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  • Barbara Copperthwaite

5 crimes that influenced my writing of THE GIRL IN THE MISSING POSTER

This article can be read in full in Crime Spree Magazine. This is an abridged version.

On the surface, The Girl In The Missing Poster is about Leila Hawkins, a police cadet who disappeared, aged 19, after leaving her dad’s birthday party during a storm. It’s about far more than that, though. It’s about the emotional impact her disappearance had on her whole family, but particularly her identical twin, Stella.

Even 25 years on, Stella can’t move on. How on earth does a person move on when there are no answers only questions about their loved one’s fate? Fascinated and horrified, I began actively researching various crimes, starting with missing persons and unsolved crimes and moving on from there.

As well as exploring this highly emotive theme through a first-person narrative, The Girl In The Missing Poster also features chapters told in the style of a documentary transcript – because Stella taking part in a documentary is what makes someone get in touch about Leila’s disappearance. Within the framework of the documentary, I have used real crime statistics that are current at the time of writing. It felt natural to me, as I’d spent more than 20 years as a national journalist. Mainly, though, I did it to try, in my own small way, to give a voice to some of the thousands of victims of crimes that go unsolved, the missing who are never found, and the loved ones left at home, forever wondering and never getting answers.

Here are five of the crimes that influenced the writing of The Girl In The Missing Poster:

1 – Jill Dando

To find out how a documentary about her murder sparked the idea for THE GIRL IN THE MISSING POSTER read the Crime Spree Magazine article.

2 – Renee and Andrew MacRae

Discover how Britain’s longest-running missing persons’ inquiry, dating back to the 1976 disappearance of Renee MacRae, 36, and her three-year-old son, Andrew, is linked to THE GIRL IN THE MISSING POSTER by reading the Crime Spree Magazine article.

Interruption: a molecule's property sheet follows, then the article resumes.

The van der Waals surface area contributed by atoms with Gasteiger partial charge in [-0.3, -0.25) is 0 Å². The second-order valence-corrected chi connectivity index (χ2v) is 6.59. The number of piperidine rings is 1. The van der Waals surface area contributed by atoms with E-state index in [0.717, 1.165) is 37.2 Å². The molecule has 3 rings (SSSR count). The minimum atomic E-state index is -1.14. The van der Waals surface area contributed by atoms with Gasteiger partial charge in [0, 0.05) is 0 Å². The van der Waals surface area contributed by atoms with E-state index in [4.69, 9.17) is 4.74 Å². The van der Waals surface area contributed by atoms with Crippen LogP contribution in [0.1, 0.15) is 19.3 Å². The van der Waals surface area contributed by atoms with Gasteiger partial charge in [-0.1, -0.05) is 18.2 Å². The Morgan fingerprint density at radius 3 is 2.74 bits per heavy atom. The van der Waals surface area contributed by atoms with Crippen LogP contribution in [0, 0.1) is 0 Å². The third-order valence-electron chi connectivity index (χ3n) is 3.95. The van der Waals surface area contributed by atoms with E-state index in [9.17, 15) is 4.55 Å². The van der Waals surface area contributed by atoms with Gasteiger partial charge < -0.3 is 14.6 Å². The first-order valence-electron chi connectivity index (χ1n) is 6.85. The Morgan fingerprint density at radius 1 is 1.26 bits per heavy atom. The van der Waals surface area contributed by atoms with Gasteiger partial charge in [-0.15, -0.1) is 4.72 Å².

3- Roman Sosa

Texan man Roman Sosa was murdered and raised from the dead – now who could resist reading more about a story like that? Not me. To discover more, read my Crime Spree Magazine article.

4- Arkady Babchenko

If you thought Roman’s story was extreme, this goes to a whole new level. Find out about Arkady Babchenko by reading the Crime Spree Magazine article.

5 – Levi Bellfield

Levi Bellfield is a British serial killer who for a brief time had women in south London terrified, as he targeted blondes, attacking them from behind to smash them on the head with a hammer. I lived in the area he hunted – and I’m blonde – and remember vividly the fear of that period every time I walked home from the train station after work or a night out. To find out how that impacted on my writing, read my Crime Spree Magazine article.

24 June, 1994 – Nineteen-year-old Leila Hawkins runs from her father’s birthday party into the stormy night wearing her sister Stella’s long red coat. Some say she was crying, others swear they saw her get into a passing car. Nobody ever saw her again.

Present – This time every year, on the anniversary of that fateful night, Stella decorates the small seaside town she grew up in with pictures of her beautiful missing sister. But after twenty-five years, is it even worth hoping someone will come forward? Perhaps the upcoming documentary will spark people’s memories by reuniting all the guests who were there the night Leila went missing.

As old friends gather and long-buried secrets begin to surface, the last thing Stella ever expects is a direct response from someone claiming they took Leila. They want private details of Stella’s life in return for answers. But as the true events of the night of the party play out once again, who is lying? And who is next?

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